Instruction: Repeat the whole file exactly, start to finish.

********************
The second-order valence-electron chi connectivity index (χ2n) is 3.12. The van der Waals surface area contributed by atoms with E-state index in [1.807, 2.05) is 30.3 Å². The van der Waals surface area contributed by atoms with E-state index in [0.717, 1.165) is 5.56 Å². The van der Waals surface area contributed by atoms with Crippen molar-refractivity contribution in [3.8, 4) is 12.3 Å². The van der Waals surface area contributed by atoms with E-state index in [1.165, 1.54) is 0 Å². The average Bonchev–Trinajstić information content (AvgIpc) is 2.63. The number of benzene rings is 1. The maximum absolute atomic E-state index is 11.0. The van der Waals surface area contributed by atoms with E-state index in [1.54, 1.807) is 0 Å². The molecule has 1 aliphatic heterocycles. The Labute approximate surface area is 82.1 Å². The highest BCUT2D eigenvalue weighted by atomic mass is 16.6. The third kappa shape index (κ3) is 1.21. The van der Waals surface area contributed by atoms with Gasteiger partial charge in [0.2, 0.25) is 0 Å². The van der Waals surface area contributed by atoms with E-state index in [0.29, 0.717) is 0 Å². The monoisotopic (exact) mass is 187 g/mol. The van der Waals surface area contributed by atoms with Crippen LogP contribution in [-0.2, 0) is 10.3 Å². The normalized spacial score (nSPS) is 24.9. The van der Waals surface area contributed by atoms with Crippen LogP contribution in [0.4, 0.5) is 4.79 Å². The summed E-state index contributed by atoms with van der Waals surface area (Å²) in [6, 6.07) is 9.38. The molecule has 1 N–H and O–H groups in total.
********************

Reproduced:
The second-order valence-electron chi connectivity index (χ2n) is 3.12. The van der Waals surface area contributed by atoms with E-state index in [1.807, 2.05) is 30.3 Å². The van der Waals surface area contributed by atoms with E-state index in [0.717, 1.165) is 5.56 Å². The van der Waals surface area contributed by atoms with Crippen molar-refractivity contribution in [3.8, 4) is 12.3 Å². The van der Waals surface area contributed by atoms with E-state index in [1.165, 1.54) is 0 Å². The average Bonchev–Trinajstić information content (AvgIpc) is 2.63. The number of benzene rings is 1. The maximum absolute atomic E-state index is 11.0. The van der Waals surface area contributed by atoms with E-state index in [1.54, 1.807) is 0 Å². The molecule has 1 aliphatic heterocycles. The Labute approximate surface area is 82.1 Å². The highest BCUT2D eigenvalue weighted by atomic mass is 16.6. The third kappa shape index (κ3) is 1.21. The van der Waals surface area contributed by atoms with Gasteiger partial charge in [0.2, 0.25) is 0 Å². The van der Waals surface area contributed by atoms with E-state index in [0.29, 0.717) is 0 Å². The monoisotopic (exact) mass is 187 g/mol. The van der Waals surface area contributed by atoms with Crippen LogP contribution in [-0.2, 0) is 10.3 Å². The normalized spacial score (nSPS) is 24.9. The van der Waals surface area contributed by atoms with Crippen LogP contribution in [0.4, 0.5) is 4.79 Å². The summed E-state index contributed by atoms with van der Waals surface area (Å²) in [6, 6.07) is 9.38. The molecule has 1 N–H and O–H groups in total.